Louisville, Ky (October 9, 2020) – As we near the end of Digital Inclusion Week, 2020, I hope that your experience over these last several days has resulted in a very personal sense of inspiration and motivation. Whether you are coming to this topic as a veteran in the fight against the Digital Divide, or as a newcomer seeking to increase your understanding of the inequity that still affects millions of Americans—I hope this week has allowed for engaging dialogue and enlightenment on the topic.
The face of the Digital Divide is ever changing; it has varied measure and expression. One thing is constant however—the cost to the individual, the community, and our country for being on the wrong side of the digital divide is a crushing, debilitating price. All too often, it is paid with generational impact. The events of this year, in particular, have presented our society with many painful examples to consider.
A recent study from McKinsey & Company examined new evidence that the shutdowns caused by COVID-19 will likely exacerbate student achievement gaps among low-income and vulnerable populations, with some estimating the learning loss to exceed 12 months due to the lack of access to high-quality online learning. This can have long lasting effects, such as increased school drop-out rates and economic challenges that will only widen the gap between the haves and the have-nots later in life.
Connected Nation’s mission is firmly seated on the premise that everyone should have the opportunity to improve their lives, their families, and their communities, regardless of who they are, where they live, or how they begin.
I firmly believe that by advancing our mission, we are playing a part to enable the growth needed to overcome the historic challenges that currently confront our great nation. Technology has the infinite possibility to bring people together, to educate and to exchange ideas and discourse that combats ignorance and injustice in non-violent ways.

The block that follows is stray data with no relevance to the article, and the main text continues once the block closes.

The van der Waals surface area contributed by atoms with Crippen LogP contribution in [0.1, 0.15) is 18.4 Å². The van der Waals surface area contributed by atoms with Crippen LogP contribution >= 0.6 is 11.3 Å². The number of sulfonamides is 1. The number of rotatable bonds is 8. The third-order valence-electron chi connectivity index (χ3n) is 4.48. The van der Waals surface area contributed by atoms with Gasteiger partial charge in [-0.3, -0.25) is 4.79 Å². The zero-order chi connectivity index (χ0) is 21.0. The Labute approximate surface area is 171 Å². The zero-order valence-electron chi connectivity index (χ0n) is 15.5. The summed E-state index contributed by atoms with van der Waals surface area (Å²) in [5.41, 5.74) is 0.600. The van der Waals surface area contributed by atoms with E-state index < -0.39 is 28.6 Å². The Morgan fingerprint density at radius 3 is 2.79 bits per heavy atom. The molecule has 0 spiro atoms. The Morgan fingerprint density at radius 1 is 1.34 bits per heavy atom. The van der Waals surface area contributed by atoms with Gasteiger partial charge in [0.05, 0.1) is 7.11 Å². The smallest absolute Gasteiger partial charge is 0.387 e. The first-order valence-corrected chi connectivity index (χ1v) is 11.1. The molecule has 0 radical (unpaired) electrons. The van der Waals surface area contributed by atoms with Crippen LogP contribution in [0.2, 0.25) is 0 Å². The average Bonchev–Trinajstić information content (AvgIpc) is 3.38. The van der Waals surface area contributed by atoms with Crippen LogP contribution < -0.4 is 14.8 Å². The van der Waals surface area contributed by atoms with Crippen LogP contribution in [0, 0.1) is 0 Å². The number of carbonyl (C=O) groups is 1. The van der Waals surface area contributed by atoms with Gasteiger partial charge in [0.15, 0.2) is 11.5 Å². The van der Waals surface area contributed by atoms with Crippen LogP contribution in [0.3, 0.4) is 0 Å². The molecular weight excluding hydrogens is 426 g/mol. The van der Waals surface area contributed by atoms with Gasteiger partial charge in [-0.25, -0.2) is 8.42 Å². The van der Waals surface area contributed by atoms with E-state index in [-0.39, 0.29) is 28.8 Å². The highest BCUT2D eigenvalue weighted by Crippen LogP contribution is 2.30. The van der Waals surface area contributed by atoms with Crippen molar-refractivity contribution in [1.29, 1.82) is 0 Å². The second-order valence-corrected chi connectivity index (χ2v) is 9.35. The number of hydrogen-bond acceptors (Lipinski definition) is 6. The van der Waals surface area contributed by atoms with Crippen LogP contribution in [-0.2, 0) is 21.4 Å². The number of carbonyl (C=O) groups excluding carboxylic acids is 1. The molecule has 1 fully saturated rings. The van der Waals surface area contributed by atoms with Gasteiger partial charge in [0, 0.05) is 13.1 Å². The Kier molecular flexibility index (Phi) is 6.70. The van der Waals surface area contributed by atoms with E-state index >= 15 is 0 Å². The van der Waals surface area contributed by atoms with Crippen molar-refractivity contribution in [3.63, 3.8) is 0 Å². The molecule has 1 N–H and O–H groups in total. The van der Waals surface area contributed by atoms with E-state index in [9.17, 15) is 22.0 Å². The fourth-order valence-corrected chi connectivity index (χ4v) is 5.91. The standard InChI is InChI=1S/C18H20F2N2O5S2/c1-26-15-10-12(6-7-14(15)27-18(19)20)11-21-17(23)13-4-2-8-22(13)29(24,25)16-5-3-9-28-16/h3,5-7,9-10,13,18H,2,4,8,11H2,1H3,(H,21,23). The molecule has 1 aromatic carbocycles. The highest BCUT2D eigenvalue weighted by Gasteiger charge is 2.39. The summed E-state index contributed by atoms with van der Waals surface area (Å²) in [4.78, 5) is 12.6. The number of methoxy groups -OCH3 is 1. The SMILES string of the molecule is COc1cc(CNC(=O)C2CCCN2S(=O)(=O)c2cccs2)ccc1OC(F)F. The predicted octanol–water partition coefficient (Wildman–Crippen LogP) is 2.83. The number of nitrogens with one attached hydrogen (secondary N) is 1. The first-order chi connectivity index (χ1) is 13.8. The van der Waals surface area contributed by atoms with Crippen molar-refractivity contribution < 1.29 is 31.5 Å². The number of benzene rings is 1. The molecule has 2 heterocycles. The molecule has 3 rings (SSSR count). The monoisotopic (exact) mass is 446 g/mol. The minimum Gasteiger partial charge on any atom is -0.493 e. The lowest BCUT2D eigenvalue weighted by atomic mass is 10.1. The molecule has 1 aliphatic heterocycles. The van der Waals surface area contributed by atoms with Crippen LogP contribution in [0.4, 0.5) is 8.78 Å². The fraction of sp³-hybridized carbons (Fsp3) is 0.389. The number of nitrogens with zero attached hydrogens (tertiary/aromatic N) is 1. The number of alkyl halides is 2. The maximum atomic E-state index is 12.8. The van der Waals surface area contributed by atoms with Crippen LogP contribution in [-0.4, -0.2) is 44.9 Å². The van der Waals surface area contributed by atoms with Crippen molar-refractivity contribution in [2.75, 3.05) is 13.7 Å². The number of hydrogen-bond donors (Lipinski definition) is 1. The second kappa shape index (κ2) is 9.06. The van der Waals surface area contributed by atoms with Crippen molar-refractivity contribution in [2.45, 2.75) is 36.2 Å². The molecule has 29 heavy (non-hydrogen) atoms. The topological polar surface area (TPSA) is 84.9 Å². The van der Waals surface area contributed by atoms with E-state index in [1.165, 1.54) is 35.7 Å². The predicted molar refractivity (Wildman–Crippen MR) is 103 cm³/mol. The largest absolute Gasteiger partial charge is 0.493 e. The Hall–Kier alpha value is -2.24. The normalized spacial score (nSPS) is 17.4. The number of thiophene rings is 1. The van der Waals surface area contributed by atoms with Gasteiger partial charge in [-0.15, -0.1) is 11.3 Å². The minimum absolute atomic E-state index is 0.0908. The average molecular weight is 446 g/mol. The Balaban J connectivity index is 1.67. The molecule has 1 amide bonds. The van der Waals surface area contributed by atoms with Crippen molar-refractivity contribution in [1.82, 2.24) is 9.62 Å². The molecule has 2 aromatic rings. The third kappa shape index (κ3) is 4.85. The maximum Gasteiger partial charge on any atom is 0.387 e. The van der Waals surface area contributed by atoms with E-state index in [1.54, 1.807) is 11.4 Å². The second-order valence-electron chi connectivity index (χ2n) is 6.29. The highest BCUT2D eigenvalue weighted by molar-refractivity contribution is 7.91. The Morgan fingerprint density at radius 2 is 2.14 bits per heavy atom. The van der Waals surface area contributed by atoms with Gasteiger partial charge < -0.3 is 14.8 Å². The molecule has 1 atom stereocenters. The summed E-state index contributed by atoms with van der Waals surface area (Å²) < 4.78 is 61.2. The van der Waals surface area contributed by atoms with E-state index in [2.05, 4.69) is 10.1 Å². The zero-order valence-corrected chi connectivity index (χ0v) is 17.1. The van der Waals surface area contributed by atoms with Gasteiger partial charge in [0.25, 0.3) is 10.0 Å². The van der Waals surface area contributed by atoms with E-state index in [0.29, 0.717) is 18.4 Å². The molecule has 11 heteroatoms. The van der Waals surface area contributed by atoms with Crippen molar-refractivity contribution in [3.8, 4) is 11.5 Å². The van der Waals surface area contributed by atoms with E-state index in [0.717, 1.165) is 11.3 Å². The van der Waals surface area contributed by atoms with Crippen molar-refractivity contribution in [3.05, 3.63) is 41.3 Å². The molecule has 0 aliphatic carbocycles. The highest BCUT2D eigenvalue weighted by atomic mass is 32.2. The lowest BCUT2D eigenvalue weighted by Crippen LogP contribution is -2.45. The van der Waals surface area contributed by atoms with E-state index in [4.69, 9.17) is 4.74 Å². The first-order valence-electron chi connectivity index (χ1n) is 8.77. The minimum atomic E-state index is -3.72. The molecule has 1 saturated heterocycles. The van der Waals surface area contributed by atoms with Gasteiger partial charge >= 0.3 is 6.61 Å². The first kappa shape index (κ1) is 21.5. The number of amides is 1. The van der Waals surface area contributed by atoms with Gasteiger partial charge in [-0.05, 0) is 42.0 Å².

By working to close the Digital Divide, we can help ourselves and others develop a strong voice for positive change and provide the opportunity for individuals and communities to improve themselves when given the equal chance.
So even though we come to the end of this week, the work and the need for digital inclusion continues. I know I speak for all of us at Connected Nation in expressing sincere gratitude for Angela Siefer and her whole team at the National Digital Inclusion Alliance (NDIA)—we are happy to be alongside you, and we commend your efforts to keep this topic at the fore.
Won’t you join us? Learn more atwww.connectednation.org
About the Author: Tom Ferree provides vision and leadership, guiding Connected Nation’s industry-leading efforts to bridge the Digital Divide and bringing economic vitality to communities through technology. During his tenure, the national nonprofit’s portfolio has expanded and received acclaim as the leader in broadband mapping, planning, and program implementation. Ferree also serves on the Federal Communications Commission’s (FCC) re-chartered Broadband Deployment Advisory Committee (BDAC). The committee’s mission is to make recommendations on how to accelerate the deployment of high-speed internet access.
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